Peonies and Pottering

What I have been up to this weekend…



A trip to Waitrose for baking goodies and peonies. The checkout lady was quite horrified at how much butter, chocolate and cream I bought and said consolingly “At least you’re still slim so you can eat it all. For now.”


I put my peonies in pride of place, and got down to some sweet, simple baking. 

I did an experiment a few weeks ago on Tesco Value products and the results were so horrible, I’ve been fleeing to Waitrose ever since. I’ll write a future post on what happened, but I still have quite a wide variety of ingredients I am trying to use up. Currently, I am putting them to one side, and playing about with nice and expensive butter and flour instead.

Snobbery aside, I really do think better ingredients produce better cakes. I whipped up one of the lightest, fluffiest, most tasty victoria sponges I’ve done in a while, and it really went down a real treat. The only downside is all the fresh cream in this cake means it has to be stored in the fridge or it goes off very quickly.


Mmm, definitely could help myself to another slice.


Homemade HobNobs

My current first world problem woes:

I choked on a fly that flew/blew into my mouth as I was running. I then inadvertently swallowed it. Gross.

No matter how many times I sign up for their loyalty scheme, Anthropologie will not give me free online delivery, sob sob

I’m too much of a technological dinosaur to figure out how to work my new laptop after my old one died after six years solid service. Every time I press the touchpad, STRANGE THINGS happen.

Besides that, life is pretty good. I baked homemade HobNobs, and am pootling around getting ready for holiday time, hooray!


Much as I like richly packed chocolate-chip cookies, and slabs of gooey brownie, there’s something just so endearing about very simple, plain recipes from ancient home baking books. They’re tried and tested, they taste delicious, and you can most definitely eat quite a lot in one sitting.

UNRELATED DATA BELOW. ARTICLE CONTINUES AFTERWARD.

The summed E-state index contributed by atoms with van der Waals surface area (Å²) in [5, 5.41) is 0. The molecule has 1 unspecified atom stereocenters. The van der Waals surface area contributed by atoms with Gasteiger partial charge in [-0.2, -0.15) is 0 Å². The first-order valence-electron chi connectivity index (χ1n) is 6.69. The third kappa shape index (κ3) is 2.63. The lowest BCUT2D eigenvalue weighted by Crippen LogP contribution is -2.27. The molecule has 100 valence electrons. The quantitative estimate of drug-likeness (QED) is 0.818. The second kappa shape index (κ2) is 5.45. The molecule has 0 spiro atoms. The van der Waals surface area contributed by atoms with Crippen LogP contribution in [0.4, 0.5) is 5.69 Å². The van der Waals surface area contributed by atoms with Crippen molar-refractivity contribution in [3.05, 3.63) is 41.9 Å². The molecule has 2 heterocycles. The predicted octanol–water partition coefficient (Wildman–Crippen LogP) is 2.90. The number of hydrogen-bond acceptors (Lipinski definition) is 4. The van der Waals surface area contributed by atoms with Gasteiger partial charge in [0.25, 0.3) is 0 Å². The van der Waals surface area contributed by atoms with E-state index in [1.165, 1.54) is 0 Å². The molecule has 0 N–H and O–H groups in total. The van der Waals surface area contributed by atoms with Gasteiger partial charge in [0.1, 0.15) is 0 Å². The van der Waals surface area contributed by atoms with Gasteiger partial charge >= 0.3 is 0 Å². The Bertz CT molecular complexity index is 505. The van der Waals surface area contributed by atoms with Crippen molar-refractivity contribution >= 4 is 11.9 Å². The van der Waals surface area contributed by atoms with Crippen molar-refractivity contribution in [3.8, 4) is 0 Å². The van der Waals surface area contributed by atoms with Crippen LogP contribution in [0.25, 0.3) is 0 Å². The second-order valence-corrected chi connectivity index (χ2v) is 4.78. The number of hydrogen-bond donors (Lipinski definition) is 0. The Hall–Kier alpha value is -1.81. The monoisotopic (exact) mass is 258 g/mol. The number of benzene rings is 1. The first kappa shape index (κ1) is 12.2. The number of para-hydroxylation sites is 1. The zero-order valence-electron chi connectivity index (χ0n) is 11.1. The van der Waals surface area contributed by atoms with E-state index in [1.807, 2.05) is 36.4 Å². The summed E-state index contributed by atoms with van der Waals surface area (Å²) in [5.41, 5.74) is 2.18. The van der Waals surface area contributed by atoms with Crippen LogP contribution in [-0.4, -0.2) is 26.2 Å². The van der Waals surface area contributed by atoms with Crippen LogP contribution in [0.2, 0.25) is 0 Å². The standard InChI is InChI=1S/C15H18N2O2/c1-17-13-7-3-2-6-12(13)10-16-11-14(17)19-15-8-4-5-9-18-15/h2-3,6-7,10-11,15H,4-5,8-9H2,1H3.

This homemade HobNob recipe is from the ye ancient archives of, oh yes. You can find it here.


They’re not exactly like the mass-produced original, but they’re singing from the same hymn sheet –  packed full of rolled oats, buttery, chewy and crunchy all at once. I’ve used margarine with them before, and they were delicious, but salted butter is the best.

The HobNobs turn out looking different every time I bake them, but they always taste fantastic – like a small flapjack-themed party in your mouth. This time I have a feeling that this time they finally look the way they ought to, i.e. like biscuits, and not hockey pucks or lace doilies.


If you can’t resist a bit of tinkering, I think replacing some of the oats with dessicated coconut would be a good shout, and I’ve done a version where I threw in some chopped white chocolate and cranberries, mmmm. Now I’m off to paint my nails and hopefully not screw them up. The last time I was so tired I fell asleep waiting for them to dry. Messy.

Very Good Chocolate Chip Cookies

Why are the simplest bakes sometimes the most difficult? For instance, let’s take chocolate chip cookies. It seems like it should be simple. However, despite having dozens of favourite recipes for all kinds of other cookies, chocolate-chip nirvana still escapes my tenacious grasp.


I’ve spent years trying to figure it out. Trawling through the heavy masses of internet cookie wisdom, trying all kind of tricks and techniques. Baking immediately, to baking after resting the dough for 24 hours. Brown sugar versus caster sugar. Strong flour, spelt flour, rice flour, cornflour. English, French, Danish butter. Salted or unsalted?